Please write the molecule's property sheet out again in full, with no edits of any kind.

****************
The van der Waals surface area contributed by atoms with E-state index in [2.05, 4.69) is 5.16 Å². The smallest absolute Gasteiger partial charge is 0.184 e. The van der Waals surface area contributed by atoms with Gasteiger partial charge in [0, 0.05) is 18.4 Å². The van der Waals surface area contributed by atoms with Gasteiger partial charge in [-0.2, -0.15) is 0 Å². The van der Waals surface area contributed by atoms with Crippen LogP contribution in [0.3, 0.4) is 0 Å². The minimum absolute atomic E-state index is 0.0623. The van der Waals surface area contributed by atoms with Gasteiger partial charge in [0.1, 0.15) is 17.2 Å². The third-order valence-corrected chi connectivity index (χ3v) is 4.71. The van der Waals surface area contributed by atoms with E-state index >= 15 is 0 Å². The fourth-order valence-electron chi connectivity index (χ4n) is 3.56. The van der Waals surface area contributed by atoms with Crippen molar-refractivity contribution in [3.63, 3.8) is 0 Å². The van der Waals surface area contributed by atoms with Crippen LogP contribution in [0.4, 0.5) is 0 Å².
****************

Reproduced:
The van der Waals surface area contributed by atoms with E-state index in [2.05, 4.69) is 5.16 Å². The smallest absolute Gasteiger partial charge is 0.184 e. The van der Waals surface area contributed by atoms with Gasteiger partial charge in [0, 0.05) is 18.4 Å². The van der Waals surface area contributed by atoms with Gasteiger partial charge in [-0.2, -0.15) is 0 Å². The van der Waals surface area contributed by atoms with Crippen LogP contribution in [0.3, 0.4) is 0 Å². The minimum absolute atomic E-state index is 0.0623. The van der Waals surface area contributed by atoms with Gasteiger partial charge in [0.1, 0.15) is 17.2 Å². The third-order valence-corrected chi connectivity index (χ3v) is 4.71. The van der Waals surface area contributed by atoms with E-state index >= 15 is 0 Å². The fourth-order valence-electron chi connectivity index (χ4n) is 3.56. The van der Waals surface area contributed by atoms with Crippen molar-refractivity contribution in [3.63, 3.8) is 0 Å². The van der Waals surface area contributed by atoms with Crippen LogP contribution in [0.4, 0.5) is 0 Å².